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Feature: Mentoring Systems: Benefits and Challenges of Diverse Mentoring Partnerships
By Carole Bland, Ph.D., Anne Taylor M.D., and Sindie Shollenberger P.T., M.S.
Faculty at all career stages benefit from strategies designed to maintain and increase their productivity and joy in their careers. One of the most important of those strategies is mentoring.
Studies of mentoring in the health professions find real benefits for faculty at all career stages. Compared to those without mentors, faculty with mentors demonstrate higher levels of the following success factors:
- Teaching effectiveness, evidenced by declines in teaching anxiety and improved student ratings of teaching effectiveness (5);
- Research productivity (1, 2);
- Professional socialization and interactions with colleagues (3); and
- Salary levels; and
- Satisfaction with salary and promotion (4).
Boice's research on new faculty shows important findings in organizing effective faculty mentoring systems (6):
Mentoring is not dependent on personality, but rather on tasks and activities that the mentor and protégé do together
Early and enduring mentoring is most beneficial; mentoring pairs/teams continue to meet regularly and progress when given "nudging"
- Mentoring programs require a coordinator;
- Using mentors from outside the protégé's department is very effective;
- Multiple mentors may be of value to faculty, providing different aspects of career development;
- Less than 25 percent of faculty find mentors on their own — those who do are most often white males;
- Formal mentoring is, overall, more effective than informal mentoring; and
- Peer mentoring and informal mentoring may be of special importance to women, minority, and more senior faculty.
These findings suggest important elements of establishing formal mentoring systems, especially those that support effective mentoring across faculty of different backgrounds. Although there really is no perfect set of behaviors that describe the ideal mentor and protégé, and the behaviors are likely to vary with the purpose of the mentoring relationship, certain actions are more likely to help mentors and protégés build and maintain a successful relationship.
Challenges to Effective Mentoring: A Cross-Gender, Cross-Racial Perspective
Of approximately 114,000 full time medical faculty in 2005, 52,000 held the rank of associate professor or higher. Of these senior faculty, 33,000 were white men. (9) Thus, the majority of mentoring relationships will have a white male in the mentor role. Protégés, however, are increasingly likely to be women and minorities. The literature and demographics make clear that, on average, these groups are less likely to succeed and be satisfied in academic medicine. It seems they encounter additional challenges along the way. Mentor-protégé teams with different backgrounds of gender, race, and ethnicity will benefit from concerted mindfulness of strategies and open discussion of differences in world views and experiences.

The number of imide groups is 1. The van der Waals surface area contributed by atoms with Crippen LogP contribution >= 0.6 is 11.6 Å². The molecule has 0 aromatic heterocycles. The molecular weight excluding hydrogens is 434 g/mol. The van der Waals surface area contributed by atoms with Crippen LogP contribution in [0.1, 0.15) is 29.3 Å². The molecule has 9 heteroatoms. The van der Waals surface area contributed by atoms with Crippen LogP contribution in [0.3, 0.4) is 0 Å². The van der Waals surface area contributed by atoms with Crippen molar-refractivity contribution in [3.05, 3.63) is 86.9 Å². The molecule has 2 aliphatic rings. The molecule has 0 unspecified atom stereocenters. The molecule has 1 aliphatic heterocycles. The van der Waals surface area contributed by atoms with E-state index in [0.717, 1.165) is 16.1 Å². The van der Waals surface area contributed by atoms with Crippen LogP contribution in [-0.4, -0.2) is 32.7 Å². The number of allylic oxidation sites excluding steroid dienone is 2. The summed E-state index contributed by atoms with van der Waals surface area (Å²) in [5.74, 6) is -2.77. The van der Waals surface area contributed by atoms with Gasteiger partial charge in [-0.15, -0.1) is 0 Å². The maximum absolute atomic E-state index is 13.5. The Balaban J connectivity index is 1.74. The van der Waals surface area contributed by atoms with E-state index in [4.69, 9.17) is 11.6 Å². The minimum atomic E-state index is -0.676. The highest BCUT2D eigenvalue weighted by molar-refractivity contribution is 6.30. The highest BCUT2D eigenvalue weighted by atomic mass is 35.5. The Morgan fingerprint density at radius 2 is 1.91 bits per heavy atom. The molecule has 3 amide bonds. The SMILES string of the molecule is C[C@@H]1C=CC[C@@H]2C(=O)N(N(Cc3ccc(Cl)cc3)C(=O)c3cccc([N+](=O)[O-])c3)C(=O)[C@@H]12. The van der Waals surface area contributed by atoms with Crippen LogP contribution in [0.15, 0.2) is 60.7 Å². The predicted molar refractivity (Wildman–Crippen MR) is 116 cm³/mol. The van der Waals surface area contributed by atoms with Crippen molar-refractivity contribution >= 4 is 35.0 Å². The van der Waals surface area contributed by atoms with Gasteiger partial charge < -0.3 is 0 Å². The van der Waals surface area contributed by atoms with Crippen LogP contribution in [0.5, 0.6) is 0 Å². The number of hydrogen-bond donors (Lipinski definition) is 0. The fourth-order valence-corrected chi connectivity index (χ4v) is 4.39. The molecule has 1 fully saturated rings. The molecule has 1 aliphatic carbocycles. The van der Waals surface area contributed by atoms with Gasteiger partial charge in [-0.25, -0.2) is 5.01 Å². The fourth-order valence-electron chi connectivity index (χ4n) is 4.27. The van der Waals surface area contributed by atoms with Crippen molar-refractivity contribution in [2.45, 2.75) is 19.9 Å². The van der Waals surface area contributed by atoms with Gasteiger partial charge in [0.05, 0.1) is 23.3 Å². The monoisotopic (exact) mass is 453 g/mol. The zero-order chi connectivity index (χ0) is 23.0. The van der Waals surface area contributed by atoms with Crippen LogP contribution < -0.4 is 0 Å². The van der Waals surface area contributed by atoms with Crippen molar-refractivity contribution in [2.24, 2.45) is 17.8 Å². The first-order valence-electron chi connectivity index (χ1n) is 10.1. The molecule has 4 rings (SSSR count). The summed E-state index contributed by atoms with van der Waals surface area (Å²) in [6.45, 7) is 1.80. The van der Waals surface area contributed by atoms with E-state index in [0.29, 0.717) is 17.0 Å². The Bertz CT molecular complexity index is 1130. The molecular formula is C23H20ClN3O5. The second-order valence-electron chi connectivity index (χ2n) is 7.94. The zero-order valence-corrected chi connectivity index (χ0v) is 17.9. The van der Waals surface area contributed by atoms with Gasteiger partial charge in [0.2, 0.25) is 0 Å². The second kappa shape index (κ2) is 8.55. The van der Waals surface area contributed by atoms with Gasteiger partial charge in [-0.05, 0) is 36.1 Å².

It is important to note that the following sections on challenges to effective mentoring relationships are based on generalizations, and individuals within a group may not identify with the ascribed generalizations. Each person will bring a unique set of circumstances that will shape the mentoring relationship.
A quality mentoring relationship requires trust and effort from both members, which comes about when the mentor and protégé welcome the opportunity to learn about differences. Mentoring partners with similar backgrounds may easily perceive each other as trustworthy and predictable since they share many commonalities. In a cross-gender or cross-cultural mentoring relationship, there could be a lack of comfort due to the uncertainty of the other person's culture, experiences, values, and behaviors. (10)
Keep in mind that people have different perceptions of reality, and have been formed by unique experiences. Thomas urges mentors not to subscribe to negative stereotypes of minorities by withholding support until the potential protégé proves "worthy of investment." (11)
On the other hand, minority partners need to meet a non-minority group mentor halfway in the relationship. (7) A deeper understanding of each other's worldviews will promote learning and growth for both parties.
Communicate Openly and Often
The mentoring pair who feel comfortable with one another are able to address with more ease the personal and professional challenges that may arise. Thomas performed hundreds of case studies during a three-year study of three major corporations. (11) He found that minorities who were mentored by white males who acknowledged race as a potential barrier advanced farther because the mentors could help their protégés overcome obstacles.